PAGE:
So this is pretty awesome. Poachers in South Africa are being hunted with infrared drones.
Drone use is on the rise among law enforcement, conservation groups, and first-responders. The Lindbergh Foundation's Air Shepherd program was developed to protect elephants and rhinos from poaching by spotting the bad guys from the air.
The program just officially launched in South Africa with an event featuring Golden Globe-winning actress Maura Tierney and sponsored by South African Airways.
Air Shepherd, whose operations have been covered here before, sends drone teams through months of extensive training and are deployed into areas known for illegal poaching activities. Using intelligence from many sources, infrared-capable drones fly silently at night when poachers operate. Once poachers are spotted on screens in the operation vehicles, rangers are sent to the area to intercept them.
It would be even cooler if the drones shot big nets, but it's a start.
The Air Shepherd drones offer more protection to rangers who, while patrolling at night, are exposed to a high level of danger from armed poachers and wild animals.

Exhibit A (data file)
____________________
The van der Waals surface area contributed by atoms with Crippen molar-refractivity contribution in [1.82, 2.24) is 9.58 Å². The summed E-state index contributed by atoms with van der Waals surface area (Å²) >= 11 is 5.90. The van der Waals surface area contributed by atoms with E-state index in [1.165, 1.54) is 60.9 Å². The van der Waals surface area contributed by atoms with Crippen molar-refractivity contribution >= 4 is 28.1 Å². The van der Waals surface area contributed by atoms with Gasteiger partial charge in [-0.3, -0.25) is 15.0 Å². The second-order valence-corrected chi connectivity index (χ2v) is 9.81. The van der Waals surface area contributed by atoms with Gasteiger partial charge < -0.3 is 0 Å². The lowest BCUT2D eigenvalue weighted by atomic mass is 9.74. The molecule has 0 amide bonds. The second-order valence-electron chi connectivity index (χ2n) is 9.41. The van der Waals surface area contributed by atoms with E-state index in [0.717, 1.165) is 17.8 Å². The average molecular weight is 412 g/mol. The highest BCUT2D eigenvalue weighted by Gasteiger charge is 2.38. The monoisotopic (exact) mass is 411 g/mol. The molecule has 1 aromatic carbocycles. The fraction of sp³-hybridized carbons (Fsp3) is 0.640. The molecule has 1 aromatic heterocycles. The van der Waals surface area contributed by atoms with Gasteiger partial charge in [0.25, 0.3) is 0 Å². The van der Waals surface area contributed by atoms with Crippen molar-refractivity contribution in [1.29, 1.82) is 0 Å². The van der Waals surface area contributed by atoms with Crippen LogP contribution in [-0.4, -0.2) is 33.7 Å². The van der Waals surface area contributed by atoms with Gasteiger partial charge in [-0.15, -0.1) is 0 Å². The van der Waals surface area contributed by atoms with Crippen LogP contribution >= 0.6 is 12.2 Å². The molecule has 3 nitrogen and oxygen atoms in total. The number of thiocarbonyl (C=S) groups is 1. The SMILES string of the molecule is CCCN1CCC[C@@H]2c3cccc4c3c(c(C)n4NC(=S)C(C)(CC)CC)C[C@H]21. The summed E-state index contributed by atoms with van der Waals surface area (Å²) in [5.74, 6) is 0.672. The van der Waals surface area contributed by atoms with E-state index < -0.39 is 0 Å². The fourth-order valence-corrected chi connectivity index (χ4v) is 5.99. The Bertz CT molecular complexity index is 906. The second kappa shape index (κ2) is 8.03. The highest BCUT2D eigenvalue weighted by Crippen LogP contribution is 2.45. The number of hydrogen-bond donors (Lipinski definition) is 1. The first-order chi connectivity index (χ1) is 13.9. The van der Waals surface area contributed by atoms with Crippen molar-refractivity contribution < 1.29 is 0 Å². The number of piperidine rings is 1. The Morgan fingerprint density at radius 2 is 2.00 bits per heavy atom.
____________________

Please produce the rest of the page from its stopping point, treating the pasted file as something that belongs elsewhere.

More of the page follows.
The program is new, but early tests have suggested that when Air Shepherd drones are flying, poaching stops. Something about being stealthily hunted by a technologically superior predator must be off-putting for poachers.
"We are thrilled that our drone teams are fully operational," explains John Petersen, chairman of the board of the Lindbergh Foundation. "The poaching of wildlife has hit record highs and we have come to a critical juncture where action must be taken. Fortunately, many other African countries recognize this and have reached out to the Lindbergh Foundation with interest in implementing Air Shepherd pilot programs."
Developed by the Charles A. and Anne Morrow Lindbergh Foundation, the Air Shepherd program hopes that drones and data analytic capabilities can protect rhinos and elephants in Africa.
Using sophisticated three-aircraft operating teams that work with rangers on the ground, drones are flown over high probable poaching areas, allowing rangers to intercept suspects before a poaching incident can take place.